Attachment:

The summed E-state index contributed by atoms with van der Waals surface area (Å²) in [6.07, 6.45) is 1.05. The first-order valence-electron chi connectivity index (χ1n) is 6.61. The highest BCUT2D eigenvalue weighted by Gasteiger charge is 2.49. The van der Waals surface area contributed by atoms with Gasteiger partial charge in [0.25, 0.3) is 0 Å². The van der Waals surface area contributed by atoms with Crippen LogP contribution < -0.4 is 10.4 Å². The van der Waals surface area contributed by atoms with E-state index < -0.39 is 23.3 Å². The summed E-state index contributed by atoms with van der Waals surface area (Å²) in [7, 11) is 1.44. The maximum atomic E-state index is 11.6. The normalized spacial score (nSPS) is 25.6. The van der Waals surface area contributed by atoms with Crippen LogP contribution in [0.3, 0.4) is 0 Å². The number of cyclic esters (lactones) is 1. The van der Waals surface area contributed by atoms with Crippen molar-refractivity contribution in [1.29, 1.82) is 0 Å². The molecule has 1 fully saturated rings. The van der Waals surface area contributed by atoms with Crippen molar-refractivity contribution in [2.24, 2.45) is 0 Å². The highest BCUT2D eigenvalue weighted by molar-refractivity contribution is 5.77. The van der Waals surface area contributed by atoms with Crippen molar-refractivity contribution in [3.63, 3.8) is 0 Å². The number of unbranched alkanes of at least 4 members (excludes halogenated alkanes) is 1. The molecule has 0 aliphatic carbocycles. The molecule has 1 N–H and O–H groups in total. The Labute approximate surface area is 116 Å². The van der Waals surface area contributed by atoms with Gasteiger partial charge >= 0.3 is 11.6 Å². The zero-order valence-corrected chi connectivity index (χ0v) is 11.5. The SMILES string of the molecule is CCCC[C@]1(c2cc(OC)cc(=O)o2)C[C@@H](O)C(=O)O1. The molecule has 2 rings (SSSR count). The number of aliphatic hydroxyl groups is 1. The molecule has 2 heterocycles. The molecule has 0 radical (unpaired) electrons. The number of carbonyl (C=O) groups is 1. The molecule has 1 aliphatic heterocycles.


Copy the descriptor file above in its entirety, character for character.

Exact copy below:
The summed E-state index contributed by atoms with van der Waals surface area (Å²) in [6.07, 6.45) is 1.05. The first-order valence-electron chi connectivity index (χ1n) is 6.61. The highest BCUT2D eigenvalue weighted by Gasteiger charge is 2.49. The van der Waals surface area contributed by atoms with Gasteiger partial charge in [0.25, 0.3) is 0 Å². The van der Waals surface area contributed by atoms with Crippen LogP contribution < -0.4 is 10.4 Å². The van der Waals surface area contributed by atoms with E-state index < -0.39 is 23.3 Å². The summed E-state index contributed by atoms with van der Waals surface area (Å²) in [7, 11) is 1.44. The maximum atomic E-state index is 11.6. The normalized spacial score (nSPS) is 25.6. The van der Waals surface area contributed by atoms with Crippen LogP contribution in [0.3, 0.4) is 0 Å². The number of cyclic esters (lactones) is 1. The van der Waals surface area contributed by atoms with Crippen molar-refractivity contribution in [1.29, 1.82) is 0 Å². The molecule has 1 fully saturated rings. The van der Waals surface area contributed by atoms with Crippen molar-refractivity contribution in [2.24, 2.45) is 0 Å². The highest BCUT2D eigenvalue weighted by molar-refractivity contribution is 5.77. The van der Waals surface area contributed by atoms with Crippen molar-refractivity contribution in [3.63, 3.8) is 0 Å². The number of unbranched alkanes of at least 4 members (excludes halogenated alkanes) is 1. The molecule has 0 aliphatic carbocycles. The molecule has 1 N–H and O–H groups in total. The Labute approximate surface area is 116 Å². The van der Waals surface area contributed by atoms with Gasteiger partial charge >= 0.3 is 11.6 Å². The zero-order valence-corrected chi connectivity index (χ0v) is 11.5. The SMILES string of the molecule is CCCC[C@]1(c2cc(OC)cc(=O)o2)C[C@@H](O)C(=O)O1. The molecule has 2 rings (SSSR count). The number of aliphatic hydroxyl groups is 1. The molecule has 2 heterocycles. The molecule has 0 radical (unpaired) electrons. The number of carbonyl (C=O) groups is 1. The molecule has 1 aliphatic heterocycles.